Railgun will also operate on this URL once you turn it on from your CloudFlare control panel, the one which will have been set up for you by your hosting provider. You want to let them do that, as it is different and differently connected than one which would result from you signing up to CloudFlare independently, thus enabling your hoster's service.

Then you can see why the extra cloudflare-source DNS access is needed. Your main site will refer to www.domain.com, which comes from CloudFlare. CloudFlare must then get its picture of your site from somewhere else, and cloudflare-source.domain.com is that place.

Now that we have CloudFlare arranged via DNS and .htaccess, what do you need to do in Craft configuration to properly use it? As it turns out, not very much.

You need to refer Craft to the now-required www.domain.com wherever it needs reference to your site, rather than domain.com. In particular, the constant siteUrl needs to be set this way You can do that in the CP General configuration page, and/or as a definition in general.php.

Thus if you are not using languages (Locale on Craft Pro), in general.php you would set:

'siteUrl' => 'http://www.domain.com/',

while if you are using languages you would in general.php set the siteUrl array by the same principle, according to the languages on your site. This example is for English, Russian, and Swedish:

'siteUrl' => array(
    'en' => 'http://www.domain.com/en/',
    'ru' => 'http://www.domain.com/ru/',
    'sv' => 'http://www.domain.com/sv/',

Several such arrays can be used individually as ever within a multi-site configuration, covering staging servers and so forth if you use that method. With or without multisite, if you've set your staging server as its own subdomain, then that will automatically bypass CloudFlare/Railgun for staging, which is very likely what you'd prefer.

Lastly, if you are using Craft Pro languages (Locale), you'll need to copy the fully equipped main site .htaccess to each of the language folders on the html site, so that they will respond appropriately. Not an option, and one of those fun ways to go wrong with languages, which when set up properly, are on Craft very easy and practical to work with.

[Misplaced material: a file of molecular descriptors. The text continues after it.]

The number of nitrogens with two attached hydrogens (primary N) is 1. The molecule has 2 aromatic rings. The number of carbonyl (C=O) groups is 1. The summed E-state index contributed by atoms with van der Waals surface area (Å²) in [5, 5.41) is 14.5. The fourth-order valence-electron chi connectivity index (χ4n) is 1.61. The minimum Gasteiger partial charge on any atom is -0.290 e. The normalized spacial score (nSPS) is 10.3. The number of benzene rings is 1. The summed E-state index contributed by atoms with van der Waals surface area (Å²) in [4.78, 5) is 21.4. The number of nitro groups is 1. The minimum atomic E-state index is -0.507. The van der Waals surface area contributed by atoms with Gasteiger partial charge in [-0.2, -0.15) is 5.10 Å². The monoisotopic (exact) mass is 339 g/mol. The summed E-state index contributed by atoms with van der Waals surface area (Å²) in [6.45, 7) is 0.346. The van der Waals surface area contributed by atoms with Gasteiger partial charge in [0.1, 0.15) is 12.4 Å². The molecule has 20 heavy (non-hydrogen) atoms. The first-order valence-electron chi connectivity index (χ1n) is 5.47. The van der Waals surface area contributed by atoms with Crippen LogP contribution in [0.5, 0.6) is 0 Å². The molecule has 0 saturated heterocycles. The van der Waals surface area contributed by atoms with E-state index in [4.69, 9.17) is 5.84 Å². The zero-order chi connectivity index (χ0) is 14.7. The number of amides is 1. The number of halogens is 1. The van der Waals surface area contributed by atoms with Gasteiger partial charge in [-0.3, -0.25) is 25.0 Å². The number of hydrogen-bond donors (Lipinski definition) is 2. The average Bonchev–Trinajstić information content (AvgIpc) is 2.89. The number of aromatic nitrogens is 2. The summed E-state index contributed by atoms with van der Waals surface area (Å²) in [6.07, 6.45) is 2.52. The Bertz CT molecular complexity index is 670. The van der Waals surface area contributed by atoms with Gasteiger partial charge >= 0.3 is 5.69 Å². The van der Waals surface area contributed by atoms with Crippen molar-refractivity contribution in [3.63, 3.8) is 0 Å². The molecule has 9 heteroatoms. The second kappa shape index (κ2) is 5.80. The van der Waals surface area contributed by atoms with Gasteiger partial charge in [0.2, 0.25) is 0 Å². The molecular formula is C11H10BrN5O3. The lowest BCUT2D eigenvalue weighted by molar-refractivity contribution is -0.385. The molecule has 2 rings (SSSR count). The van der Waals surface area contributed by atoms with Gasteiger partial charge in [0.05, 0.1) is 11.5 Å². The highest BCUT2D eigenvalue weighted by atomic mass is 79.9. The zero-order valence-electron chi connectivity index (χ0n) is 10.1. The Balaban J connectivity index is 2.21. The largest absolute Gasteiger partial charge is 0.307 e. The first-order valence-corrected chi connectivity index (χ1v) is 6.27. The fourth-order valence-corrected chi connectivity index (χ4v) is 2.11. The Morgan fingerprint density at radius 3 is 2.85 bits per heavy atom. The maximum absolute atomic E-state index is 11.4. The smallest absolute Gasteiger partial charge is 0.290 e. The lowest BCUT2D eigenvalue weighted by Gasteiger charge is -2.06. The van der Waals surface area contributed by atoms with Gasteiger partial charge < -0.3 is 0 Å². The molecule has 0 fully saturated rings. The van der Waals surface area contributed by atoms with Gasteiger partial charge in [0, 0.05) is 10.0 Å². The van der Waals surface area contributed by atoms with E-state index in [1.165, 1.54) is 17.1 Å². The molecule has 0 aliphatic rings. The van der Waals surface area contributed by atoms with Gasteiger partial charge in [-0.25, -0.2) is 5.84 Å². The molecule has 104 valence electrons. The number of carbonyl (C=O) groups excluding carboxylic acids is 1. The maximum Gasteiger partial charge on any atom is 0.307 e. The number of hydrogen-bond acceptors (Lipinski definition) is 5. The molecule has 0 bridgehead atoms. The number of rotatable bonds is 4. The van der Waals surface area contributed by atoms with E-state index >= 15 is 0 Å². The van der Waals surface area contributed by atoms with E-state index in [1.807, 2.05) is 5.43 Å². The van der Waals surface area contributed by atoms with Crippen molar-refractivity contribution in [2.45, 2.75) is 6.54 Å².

How much improvement do you gain, from setting this up?

It can be quite dramatic.

On initial Pingdom testing and a site of not quite medium complexity, I'm seeing >5x improvement monitored in the US: from 2.5 seconds to 0.3 seconds for full all-images page loads, that important first customer access to your site.

Going overseas, CloudFlare is making practical a European customer's site from a single server base at Arcustech in the US. The same ordinary first-load pages go from 3 seconds to under 0.5 seconds. A difficult page with video players on it goes from around 25 seconds to around 1.7 seconds complete, both of these in Amsterdam from Minneapolis servers. The delay on the slow page is due to the video player background loading of libraries, so the screen view comes up more rapidly, but you can see it would be unusable without CloudFlare.

You can see that the CloudFlare-amplified service is as if it was local in Amsterdam. Across Europe one can see via Pingdom that not all areas will be as fast, but with the distribution of CloudFlare edge servers, all will be practical; 1-second pages say instead of half-second, and a little more for the video page, but by use of player-assisted 'poster' images it comes up visually much more quickly than it completes, so a few seconds will be fine there also.

These figures are assuming the caches are full at the edge servers. The very first access will be slower, if helped by CloudFlare's excellent connections, as always with a cache.